So you’ve been asked to attend an interview for your dream job, the one you were hoping to get a chance at. What do you do now? How do you nail the interview, and give yourself the best possible chance of being offered the job?
Prepare in advance
Firstly, do your homework. Begin by learning as much as you can about the organisation and (if possible) about the people who will be interviewing you. Read mission statements, organisational goals, and the ‘About Us’ pages on websites to get a good feel for what the company needs – and then use this information to think about what skills, experiences, and traits you can offer that meet those needs. If you have a portfolio of work samples, decide which ones are the best match for this position, and what you want to say about them to the interviewers.
Also, think through the practicalities of the interview itself. Plan how you’ll get there (allowing plenty of time so that you’re not late), and make sure you have a professional interview outfit which is suitable for your industry.
Nail your interview on the day
Make a good first impression on the day by being punctual, professional, and polite to everyone you meet, including the receptionist. Even if you’re (understandably) nervous, do your best to remain calm and positive when you meet the interviewers. If it helps, think of it as an opportunity to demonstrate that you’re able to respond gracefully in stressful situations!
During the interview, remember your research, and focus on how you can help the organisation to meet its goals. While the interviewers are keen to get to know you as a person, they’re considering you for a specific role, and they need to know how you can fill that role. Be scrupulously honest about your experience and qualifications, and don’t be afraid to say something like, ‘I haven’t used that particular software, but I’ve picked up new programs quickly in the past, and I’m willing to put in the effort to become an expert in this one.’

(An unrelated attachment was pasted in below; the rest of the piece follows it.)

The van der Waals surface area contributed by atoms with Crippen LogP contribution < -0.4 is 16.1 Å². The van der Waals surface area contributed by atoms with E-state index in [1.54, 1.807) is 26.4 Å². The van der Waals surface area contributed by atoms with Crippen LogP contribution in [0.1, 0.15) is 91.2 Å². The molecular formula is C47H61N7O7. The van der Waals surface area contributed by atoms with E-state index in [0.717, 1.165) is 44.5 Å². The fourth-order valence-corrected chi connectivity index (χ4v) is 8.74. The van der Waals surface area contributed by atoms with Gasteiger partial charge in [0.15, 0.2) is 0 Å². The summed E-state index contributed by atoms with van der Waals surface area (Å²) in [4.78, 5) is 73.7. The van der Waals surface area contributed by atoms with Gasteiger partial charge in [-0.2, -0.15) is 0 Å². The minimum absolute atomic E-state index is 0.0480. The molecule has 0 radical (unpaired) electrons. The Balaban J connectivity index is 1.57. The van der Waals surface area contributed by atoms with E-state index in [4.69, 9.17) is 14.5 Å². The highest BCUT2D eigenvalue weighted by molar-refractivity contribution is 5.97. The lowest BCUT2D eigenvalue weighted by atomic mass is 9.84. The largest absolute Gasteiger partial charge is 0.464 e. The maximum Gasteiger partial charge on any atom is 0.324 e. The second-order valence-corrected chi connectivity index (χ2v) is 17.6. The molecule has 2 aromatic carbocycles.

What questions to ask
The questions you ask tell the interviewers a lot about you as a person, so be mindful of the impression you’re giving. It’s okay (and expected) to ask about working conditions, salary, and overtime hours, but don’t let those be your only questions. Once again, remember what you’ve learnt about the organisation, and go in prepared to ask questions which reflect that. For example, if their strategic plan for the next five years includes expanding into new markets, you might ask whether the position you’re applying for will have a role in that. Use your questions to show the interviewers that you are genuinely interested in the company and that you’ve taken the time to learn about them in advance.
If you’re struggling to move beyond the interview stage, or not even sure what your dream job would look like, career coaching can help you find your feet and move forward. Contact Eiran on 0466 495 711 or firstname.lastname@example.org to get started.
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